“Almost everybody would not want to have anything to do with us because they feel you went to a minority medical school, and you are not a minority... Even if you try to explain, it didn’t really matter.” Luckily, Baylor was able to spot the potential and innate talent in Zoghbi, and took her on for training in pediatrics.
During her residency she became captivated with the brain, and stayed on at Baylor and Texas Children’s Hospital for a three-year fellowship in pediatric neurology. During the first year of her fellowship, Zoghbi read a study on the rare neurological disorder known as Rett syndrome. Although Viennese pediatrician Andreas Rett originally defined the syndrome in a 1966 issue of the German medical journal Wiener Medizinische Wochenschrift, the language barrier prevented his work from being widely distributed and recognized. In 1983, Dr. Bengt Hagber’s case study of 35 Rett Syndrome patients brought a renewed focus to this disease, highlighting the distinct characteristics of Rett syndrome compared to other neurodevelopmental disorders.
Rett syndrome primarily affects young girls, with an onset between 6 months to two years of age. These girls achieve normal early developmental milestones, such as walking and learning to speak. But at some point parents notice their child inexplicably losing the ability to communicate and interact socially, and observe severe deficits in balance and motor skills. Patients continue to deteriorate, displaying dementia, growth abnormalities, breathing difficulties, and autistic-like features. Eventually these children stabilize, but they will require continuous medical treatment to control symptoms and prevent co-morbidities, such as epilepsy and scoliosis.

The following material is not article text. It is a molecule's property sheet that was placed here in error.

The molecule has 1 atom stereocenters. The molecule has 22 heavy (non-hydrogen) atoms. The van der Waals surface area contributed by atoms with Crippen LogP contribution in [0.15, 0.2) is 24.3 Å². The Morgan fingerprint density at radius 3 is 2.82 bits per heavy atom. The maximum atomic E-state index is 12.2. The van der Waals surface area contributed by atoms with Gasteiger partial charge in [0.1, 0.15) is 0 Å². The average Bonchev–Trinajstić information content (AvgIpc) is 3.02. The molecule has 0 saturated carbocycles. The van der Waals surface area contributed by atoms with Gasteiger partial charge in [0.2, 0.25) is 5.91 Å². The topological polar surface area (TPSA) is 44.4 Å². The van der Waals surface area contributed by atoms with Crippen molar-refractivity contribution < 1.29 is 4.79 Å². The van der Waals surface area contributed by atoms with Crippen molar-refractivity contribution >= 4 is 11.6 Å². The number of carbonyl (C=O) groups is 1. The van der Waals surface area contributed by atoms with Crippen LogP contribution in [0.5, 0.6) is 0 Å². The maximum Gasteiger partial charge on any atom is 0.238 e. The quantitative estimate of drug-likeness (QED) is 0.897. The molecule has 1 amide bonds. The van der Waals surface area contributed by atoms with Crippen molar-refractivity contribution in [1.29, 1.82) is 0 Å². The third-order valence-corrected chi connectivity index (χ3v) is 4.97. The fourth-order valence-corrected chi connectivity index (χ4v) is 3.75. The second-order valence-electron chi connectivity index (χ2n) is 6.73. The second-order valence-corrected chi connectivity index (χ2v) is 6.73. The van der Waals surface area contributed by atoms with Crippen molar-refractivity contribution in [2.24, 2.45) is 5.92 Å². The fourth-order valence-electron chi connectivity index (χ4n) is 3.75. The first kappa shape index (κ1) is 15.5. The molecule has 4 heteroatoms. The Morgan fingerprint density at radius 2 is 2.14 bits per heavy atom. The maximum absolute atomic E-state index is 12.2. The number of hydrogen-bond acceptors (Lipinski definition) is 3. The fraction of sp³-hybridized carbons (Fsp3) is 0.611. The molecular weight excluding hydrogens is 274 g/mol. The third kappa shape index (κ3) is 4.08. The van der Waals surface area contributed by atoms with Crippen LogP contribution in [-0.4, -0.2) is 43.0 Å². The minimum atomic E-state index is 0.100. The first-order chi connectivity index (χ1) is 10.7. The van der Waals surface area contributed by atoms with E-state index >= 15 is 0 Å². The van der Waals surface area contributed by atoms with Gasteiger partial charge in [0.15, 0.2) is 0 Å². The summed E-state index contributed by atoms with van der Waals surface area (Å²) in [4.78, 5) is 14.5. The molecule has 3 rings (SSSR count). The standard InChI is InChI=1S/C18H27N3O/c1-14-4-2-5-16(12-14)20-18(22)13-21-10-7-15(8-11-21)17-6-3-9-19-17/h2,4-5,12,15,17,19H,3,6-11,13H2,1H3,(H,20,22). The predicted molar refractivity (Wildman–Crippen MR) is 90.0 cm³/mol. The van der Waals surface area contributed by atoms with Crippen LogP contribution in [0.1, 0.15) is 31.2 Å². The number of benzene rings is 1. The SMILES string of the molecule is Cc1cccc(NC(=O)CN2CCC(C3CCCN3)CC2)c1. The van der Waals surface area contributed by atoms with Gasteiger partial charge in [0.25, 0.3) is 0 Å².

Based on Hagber’s depiction, Zoghbi was able to diagnose two girls with the rare disease within one two-week period in 1983. This was incredible, given that there were no reported clinical cases of Rett syndrome in the United States at this time. Zoghbi then worked with hospital staff to identify 30 other potential cases, and after thorough medical evaluation, determined that five of these girls were also suffering from Rett syndrome. It was (and still is) a devastating diagnosis for parents, and Zoghbi had to confront the fact that as their doctor, there was very little she could do for them.
In order to treat the disease, it was essential understand the causes and risk factors. After Zoghbi’s initial clinical study was published in 1985, Texas Children’s hospital was inundated with families looking for answers. As a result, Zoghbi acquired significant clinical expertise in neurodevelopmental disease, and ultimately came to the hypothesis that Rett syndrome was a genetic disorder. First, all the patients were girls, but none of the parents were affected, indicating the involvement of a dominant X-chromosome-linked mutation. Second, Rett syndrome was a developmental disorder, and the symptoms were very consistent, indicating discrete defects in one common pathway or regulatory process.
Zoghbi wanted to move out of the clinic and into genetics research, but she had no formal training in molecular biology. She eventually found a mentor in Dr. Arthur Beaudet, but there was one small hitch.
He didn’t want her to work on Rett syndrome. It was too complex, and since it didn’t have an obvious inheritance pattern, it would be difficult to localize with 1980s-era genome mapping technology. Zoghbi decided to study the genetic basis of spinocerebellar ataxia type 1 (SCA1), which has a strong dominant inheritance pattern in family trees.
SCA1 is a neurodegenerative disease affecting the cerebellum, brain stem, and spinal cord, with onset in early adulthood. Gradually, patients lose control of motor coordination and balance, which includes muscles involved in breathing and swallowing. Like Rett syndrome, there is no cure or prophylactic treatment for SCA1.